Geographical distribution of an 18th-century heart rot outbreak in western juniper (Juniperus occidentalis spp. occidentalis Hook.)

UNCG Author/Contributor (non-UNCG co-authors, if there are any, appear on document)
Paul A. Knapp, Professor (Creator)
The University of North Carolina at Greensboro (UNCG )
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Abstract: Between 1749-1730 a widespread occurrence of fungus-caused heart rot affected western juniper in the interior Pacific Northwest, U.S.A. In this study 12 Juniperus occidentalis spp. occidentalis chronologies collected from various sites throughout the western juniper range were examined. The presence of heart rot precluded dating many of these samples prior to the 1730s. Subsequently, sample size decline in these chronologies was examined and it was found that a substantial decrease in chronology sample size was present in nine chronologies, with no other periods exhibiting a decline of equal magnitude. Since heart rot requires open wounds to establish, and the major heart rot episode was confined to a short period, we suspect that a regional-scale climatic event such as a windstorm or icestorm was the initiating cause of this outbreak.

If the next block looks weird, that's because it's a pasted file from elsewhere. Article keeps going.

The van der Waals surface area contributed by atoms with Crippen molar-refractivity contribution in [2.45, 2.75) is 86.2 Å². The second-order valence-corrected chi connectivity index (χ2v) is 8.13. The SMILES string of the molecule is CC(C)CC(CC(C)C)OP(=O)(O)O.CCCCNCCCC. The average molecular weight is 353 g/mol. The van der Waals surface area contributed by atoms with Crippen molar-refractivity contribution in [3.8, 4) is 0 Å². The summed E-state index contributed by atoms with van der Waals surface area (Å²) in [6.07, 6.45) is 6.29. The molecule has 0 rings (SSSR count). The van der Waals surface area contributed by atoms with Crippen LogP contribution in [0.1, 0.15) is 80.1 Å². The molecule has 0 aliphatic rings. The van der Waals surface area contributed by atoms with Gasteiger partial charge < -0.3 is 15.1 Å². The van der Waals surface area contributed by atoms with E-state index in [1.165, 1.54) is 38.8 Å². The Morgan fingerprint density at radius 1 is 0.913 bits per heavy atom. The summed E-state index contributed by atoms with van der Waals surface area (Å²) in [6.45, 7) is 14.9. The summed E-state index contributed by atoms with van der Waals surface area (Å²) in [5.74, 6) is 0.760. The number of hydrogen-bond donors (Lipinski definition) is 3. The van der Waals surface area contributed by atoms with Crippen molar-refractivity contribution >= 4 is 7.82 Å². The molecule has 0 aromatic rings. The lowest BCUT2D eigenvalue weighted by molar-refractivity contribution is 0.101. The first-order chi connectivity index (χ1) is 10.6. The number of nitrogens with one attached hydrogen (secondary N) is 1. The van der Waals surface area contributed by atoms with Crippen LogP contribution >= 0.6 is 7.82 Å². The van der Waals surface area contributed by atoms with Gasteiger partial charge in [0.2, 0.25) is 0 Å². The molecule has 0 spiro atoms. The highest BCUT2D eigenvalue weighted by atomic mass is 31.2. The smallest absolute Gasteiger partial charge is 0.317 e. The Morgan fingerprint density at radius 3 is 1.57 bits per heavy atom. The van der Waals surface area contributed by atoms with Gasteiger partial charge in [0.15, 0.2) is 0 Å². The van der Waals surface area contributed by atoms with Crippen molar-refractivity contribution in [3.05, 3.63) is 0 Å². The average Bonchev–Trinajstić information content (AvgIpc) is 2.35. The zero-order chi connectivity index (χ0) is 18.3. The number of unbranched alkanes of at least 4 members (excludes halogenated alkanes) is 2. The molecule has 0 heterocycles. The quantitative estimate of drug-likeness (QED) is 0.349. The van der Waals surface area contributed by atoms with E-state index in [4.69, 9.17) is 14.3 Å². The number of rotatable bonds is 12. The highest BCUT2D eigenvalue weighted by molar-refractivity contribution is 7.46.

Additional Information

Journal of Arid Environments
Language: English
Date: 1999
heart rot, Juniperus occidentalis spp. occidentalis, Antrodia juniperina, tree-ring chronologies

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